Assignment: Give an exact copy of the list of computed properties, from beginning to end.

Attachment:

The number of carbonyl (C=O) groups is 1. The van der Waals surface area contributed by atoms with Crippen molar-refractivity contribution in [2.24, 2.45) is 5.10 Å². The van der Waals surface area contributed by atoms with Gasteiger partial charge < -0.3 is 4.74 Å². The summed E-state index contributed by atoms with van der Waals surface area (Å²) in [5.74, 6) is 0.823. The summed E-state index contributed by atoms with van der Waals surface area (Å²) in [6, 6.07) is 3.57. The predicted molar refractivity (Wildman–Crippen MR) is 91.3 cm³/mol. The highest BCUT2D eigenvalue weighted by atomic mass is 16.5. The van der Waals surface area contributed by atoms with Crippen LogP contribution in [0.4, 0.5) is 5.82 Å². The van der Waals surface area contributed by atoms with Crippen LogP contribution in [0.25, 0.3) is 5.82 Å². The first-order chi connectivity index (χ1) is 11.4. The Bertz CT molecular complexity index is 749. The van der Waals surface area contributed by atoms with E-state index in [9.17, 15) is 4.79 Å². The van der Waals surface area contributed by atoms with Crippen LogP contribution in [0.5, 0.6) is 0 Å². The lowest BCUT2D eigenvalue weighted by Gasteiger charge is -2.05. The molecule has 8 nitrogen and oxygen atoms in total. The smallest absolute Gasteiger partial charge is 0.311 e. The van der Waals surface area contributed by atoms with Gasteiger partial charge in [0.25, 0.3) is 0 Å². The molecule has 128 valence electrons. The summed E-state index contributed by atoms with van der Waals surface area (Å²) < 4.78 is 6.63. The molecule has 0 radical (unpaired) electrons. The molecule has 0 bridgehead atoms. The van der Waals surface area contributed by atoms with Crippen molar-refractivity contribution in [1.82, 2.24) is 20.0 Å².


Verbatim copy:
The number of carbonyl (C=O) groups is 1. The van der Waals surface area contributed by atoms with Crippen molar-refractivity contribution in [2.24, 2.45) is 5.10 Å². The van der Waals surface area contributed by atoms with Gasteiger partial charge < -0.3 is 4.74 Å². The summed E-state index contributed by atoms with van der Waals surface area (Å²) in [5.74, 6) is 0.823. The summed E-state index contributed by atoms with van der Waals surface area (Å²) in [6, 6.07) is 3.57. The predicted molar refractivity (Wildman–Crippen MR) is 91.3 cm³/mol. The highest BCUT2D eigenvalue weighted by atomic mass is 16.5. The van der Waals surface area contributed by atoms with Crippen LogP contribution in [0.4, 0.5) is 5.82 Å². The van der Waals surface area contributed by atoms with Crippen LogP contribution in [0.25, 0.3) is 5.82 Å². The first-order chi connectivity index (χ1) is 11.4. The Bertz CT molecular complexity index is 749. The van der Waals surface area contributed by atoms with E-state index in [9.17, 15) is 4.79 Å². The van der Waals surface area contributed by atoms with Crippen LogP contribution in [0.5, 0.6) is 0 Å². The lowest BCUT2D eigenvalue weighted by Gasteiger charge is -2.05. The molecule has 8 nitrogen and oxygen atoms in total. The smallest absolute Gasteiger partial charge is 0.311 e. The van der Waals surface area contributed by atoms with Gasteiger partial charge in [0.25, 0.3) is 0 Å². The molecule has 128 valence electrons. The summed E-state index contributed by atoms with van der Waals surface area (Å²) < 4.78 is 6.63. The molecule has 0 radical (unpaired) electrons. The molecule has 0 bridgehead atoms. The van der Waals surface area contributed by atoms with Crippen molar-refractivity contribution in [1.82, 2.24) is 20.0 Å².